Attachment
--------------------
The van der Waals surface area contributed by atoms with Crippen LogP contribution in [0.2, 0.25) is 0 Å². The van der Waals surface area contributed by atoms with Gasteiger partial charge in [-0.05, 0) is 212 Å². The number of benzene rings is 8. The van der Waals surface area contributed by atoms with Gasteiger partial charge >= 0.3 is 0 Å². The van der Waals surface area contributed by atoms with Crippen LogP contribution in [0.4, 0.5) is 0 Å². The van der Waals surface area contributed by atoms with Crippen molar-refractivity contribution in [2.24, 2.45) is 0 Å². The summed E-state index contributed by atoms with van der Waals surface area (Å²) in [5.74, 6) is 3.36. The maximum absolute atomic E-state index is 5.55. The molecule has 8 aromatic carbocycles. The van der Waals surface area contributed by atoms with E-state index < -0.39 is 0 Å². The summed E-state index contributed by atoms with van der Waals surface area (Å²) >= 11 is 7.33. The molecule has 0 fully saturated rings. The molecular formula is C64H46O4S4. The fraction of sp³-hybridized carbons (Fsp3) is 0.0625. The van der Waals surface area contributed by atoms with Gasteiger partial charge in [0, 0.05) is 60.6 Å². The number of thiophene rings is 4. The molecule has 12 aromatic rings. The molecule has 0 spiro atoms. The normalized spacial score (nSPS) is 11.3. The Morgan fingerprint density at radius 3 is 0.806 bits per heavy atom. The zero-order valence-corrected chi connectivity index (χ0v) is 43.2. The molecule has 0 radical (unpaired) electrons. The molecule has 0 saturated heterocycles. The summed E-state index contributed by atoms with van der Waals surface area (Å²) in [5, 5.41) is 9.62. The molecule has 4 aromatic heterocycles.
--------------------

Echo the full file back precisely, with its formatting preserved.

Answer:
The van der Waals surface area contributed by atoms with Crippen LogP contribution in [0.2, 0.25) is 0 Å². The van der Waals surface area contributed by atoms with Gasteiger partial charge in [-0.05, 0) is 212 Å². The number of benzene rings is 8. The van der Waals surface area contributed by atoms with Gasteiger partial charge >= 0.3 is 0 Å². The van der Waals surface area contributed by atoms with Crippen LogP contribution in [0.4, 0.5) is 0 Å². The van der Waals surface area contributed by atoms with Crippen molar-refractivity contribution in [2.24, 2.45) is 0 Å². The summed E-state index contributed by atoms with van der Waals surface area (Å²) in [5.74, 6) is 3.36. The maximum absolute atomic E-state index is 5.55. The molecule has 8 aromatic carbocycles. The van der Waals surface area contributed by atoms with E-state index < -0.39 is 0 Å². The summed E-state index contributed by atoms with van der Waals surface area (Å²) >= 11 is 7.33. The molecule has 0 fully saturated rings. The molecular formula is C64H46O4S4. The fraction of sp³-hybridized carbons (Fsp3) is 0.0625. The van der Waals surface area contributed by atoms with Gasteiger partial charge in [0, 0.05) is 60.6 Å². The number of thiophene rings is 4. The molecule has 12 aromatic rings. The molecule has 0 spiro atoms. The normalized spacial score (nSPS) is 11.3. The Morgan fingerprint density at radius 3 is 0.806 bits per heavy atom. The zero-order valence-corrected chi connectivity index (χ0v) is 43.2. The molecule has 0 radical (unpaired) electrons. The molecule has 0 saturated heterocycles. The summed E-state index contributed by atoms with van der Waals surface area (Å²) in [5, 5.41) is 9.62. The molecule has 4 aromatic heterocycles.